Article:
The last time Naji Aldabaan remembers feeling like a kid — mainly concerned with whether his mom would make him do homework or let him outside to play soccer — he was 10 years old.
The year was 2011, and Syria was collapsing into civil war as nationwide protests against the government were followed by crackdowns and arrests. One day, soldiers knocked on his door. They had taken away Naji's uncles. Now they'd come for his father. No one knew why. Such was the random nature of the terror.
Reporter Jake Halpern, who chronicled Naji's story with artist Michael Sloan in a Pulitzer prize-winning series for the New York Times, was interested in telling the experience of a Syrian refugee family through the eyes of a young adult. Halpern is the co-author of several young adult novels, adventure stories where kids are left to their own resources to save themselves (and sometimes the world as well). In his books, Halpern says, "the veneer of childhood falls away, [along with] this idea that life is good and society is there and parents are there. The kids are left to fend for themselves and figure it out for themselves."
For example, in Nightfall, co-authored with Peter Kujawinski, three kids find themselves abandoned on an island and have to escape the island before monsters find them first.
Indeed, many novels written for young adults are stories of kids who battle threats without parental protection. Naji, in Syria, almost seemed like one of these heroic characters — a child left to fend for himself in a hostile world.
But there was one important difference between Halpern's adventure novels and Naji's real-life war story. His father did not stay missing. After 40 days in prison, he and Naji's uncles at last come home. Naji remembers that day of his father's homecoming, how he threw himself into his father's arms and wept. He felt as if a burden had been lifted.
"I'd been through so much, that when I saw my dad, I felt like, you know, I'm safe again," Naji said. "Like you're in the middle of the ocean, and suddenly there's a boat."
The sense of relief that Naji felt in that moment — the feeling that he was relieved of his premature role as the family's protector — was not to last. His father's return did not restore the lightheartedness of childhood. If anything, Naji felt even more responsible for steering the family to safety, even when that meant challenging his father's authority. As a refugee in Jordan, Naji pressured his father to take the family to America, though it would mean leaving their extended family behind.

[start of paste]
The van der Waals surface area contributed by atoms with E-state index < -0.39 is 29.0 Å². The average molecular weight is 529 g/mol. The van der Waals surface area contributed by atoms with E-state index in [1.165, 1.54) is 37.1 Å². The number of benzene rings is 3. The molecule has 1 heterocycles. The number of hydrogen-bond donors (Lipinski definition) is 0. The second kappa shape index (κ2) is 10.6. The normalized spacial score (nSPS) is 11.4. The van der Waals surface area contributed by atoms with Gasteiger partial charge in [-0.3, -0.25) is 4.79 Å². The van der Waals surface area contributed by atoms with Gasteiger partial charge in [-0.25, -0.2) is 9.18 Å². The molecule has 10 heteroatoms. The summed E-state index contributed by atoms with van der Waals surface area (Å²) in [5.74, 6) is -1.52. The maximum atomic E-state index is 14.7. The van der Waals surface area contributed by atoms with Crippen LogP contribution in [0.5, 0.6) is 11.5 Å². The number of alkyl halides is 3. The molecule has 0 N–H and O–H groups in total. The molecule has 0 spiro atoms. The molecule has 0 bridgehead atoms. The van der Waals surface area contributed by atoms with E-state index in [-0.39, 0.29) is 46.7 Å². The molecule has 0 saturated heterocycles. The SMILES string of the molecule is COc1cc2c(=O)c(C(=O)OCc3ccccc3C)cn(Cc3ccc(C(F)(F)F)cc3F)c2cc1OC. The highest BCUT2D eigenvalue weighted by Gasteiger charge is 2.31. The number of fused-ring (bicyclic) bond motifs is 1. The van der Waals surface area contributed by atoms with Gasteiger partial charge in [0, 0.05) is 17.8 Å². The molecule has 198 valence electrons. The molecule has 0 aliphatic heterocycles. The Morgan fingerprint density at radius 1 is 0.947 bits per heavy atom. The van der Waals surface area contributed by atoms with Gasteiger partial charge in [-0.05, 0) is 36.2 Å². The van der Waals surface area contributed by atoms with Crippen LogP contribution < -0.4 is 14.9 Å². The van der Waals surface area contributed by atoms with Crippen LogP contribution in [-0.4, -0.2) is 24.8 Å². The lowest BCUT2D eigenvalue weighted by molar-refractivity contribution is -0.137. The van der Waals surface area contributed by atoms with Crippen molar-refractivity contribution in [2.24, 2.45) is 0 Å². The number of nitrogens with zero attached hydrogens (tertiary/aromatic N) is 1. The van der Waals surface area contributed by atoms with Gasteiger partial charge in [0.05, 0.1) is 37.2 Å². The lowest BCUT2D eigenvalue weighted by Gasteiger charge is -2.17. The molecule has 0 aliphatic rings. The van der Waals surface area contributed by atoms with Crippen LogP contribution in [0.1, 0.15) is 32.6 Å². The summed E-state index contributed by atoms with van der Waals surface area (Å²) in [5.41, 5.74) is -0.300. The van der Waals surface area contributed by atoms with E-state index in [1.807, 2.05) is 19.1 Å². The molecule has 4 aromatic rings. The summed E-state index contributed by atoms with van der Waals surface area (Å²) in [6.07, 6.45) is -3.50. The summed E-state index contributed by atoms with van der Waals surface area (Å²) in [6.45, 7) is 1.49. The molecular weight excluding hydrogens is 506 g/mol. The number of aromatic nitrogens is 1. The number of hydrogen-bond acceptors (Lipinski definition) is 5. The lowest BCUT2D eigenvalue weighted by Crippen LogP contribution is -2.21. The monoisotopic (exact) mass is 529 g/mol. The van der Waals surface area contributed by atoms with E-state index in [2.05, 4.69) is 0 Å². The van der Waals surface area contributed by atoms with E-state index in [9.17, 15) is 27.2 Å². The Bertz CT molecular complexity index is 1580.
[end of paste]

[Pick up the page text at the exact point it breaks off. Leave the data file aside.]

Naji's family did seek a better life in the U.S. But not long after they arrived in 2016, they got a death threat on their voicemail — "America is only for white people... you have 24 hours to leave the United States or I will chop your head off." Ibrahim, the dad, called their co-sponsor, who called the police, who called in the FBI. They were taking it very seriously. But Naji still felt that he needed to do more.
Throughout the series by Halpern and Sloan — now released as a graphic novel called Welcome To The New World -- we watch Naji attempting to resolve his desire to be a kid again, with his need to step in as the family protector.
The teenager admits to Halpern that when they came to America, he hoped to reclaim some of his lost childhood years. "To do the things I missed when I was younger," he says. "Play outside, have toys, think like a kid again." But he couldn't hope to find that carefreeness of childhood until the whole family felt safe. And what if seeking that safety meant Naji continually had to thrust himself into the role of decision-making adult?
In an interview with NPR's Rough Translation, Halpern recalled an early lesson he learned about writing in the young adult adventure genre. He had just turned in a draft of Nightfall, the novel about the kids trying to escape the island with the monsters. In the last scene in that early draft, a lone adult figure — the father of one of the kids — was coming back across a bridge to rescue them.
Their editor at Putnam, Ari Lewin, told them, in no uncertain terms: Cut the dad.
"I know why you guys put it in there," Halpern recalls her saying. "You're dads, and you like the idea that you come back for your kids. But no."
They had broken a major rule of writing this genre.
"The rule that we broke was that the parent to some extent came back and helped them achieve the last part of their escape from this island," Halpern says. "And therefore deprived the kids of succeeding entirely on their own power and by their own agency. That's one of the things that this genre is delivering big-time."
There's a psychological truth here. If you're a kid and you realize the world is unsafe, it is very hard to unrealize that. It's certainly not as easy as just having a parent show up and then you think, "Oh great, things are back to normal." In a novel, you have to take that truth to its psychological conclusion. You have to have the kid — the hero of the story — make it through to the other side on their own.
In the real-life story of Naji and his family, Naji tries to find this happy ending with his family by his side. From Syria to Jordan to America, he's hoping to find a place where they can feel safe. Then he can feel like a kid again. In the end, he never finds that haven. But he also doesn't fail in the journey. Instead, he realizes: "there is no safe place in the universe." Now 19, he settles for smaller moments of joy — moments where, despite everything, he can experience life as any teenager might.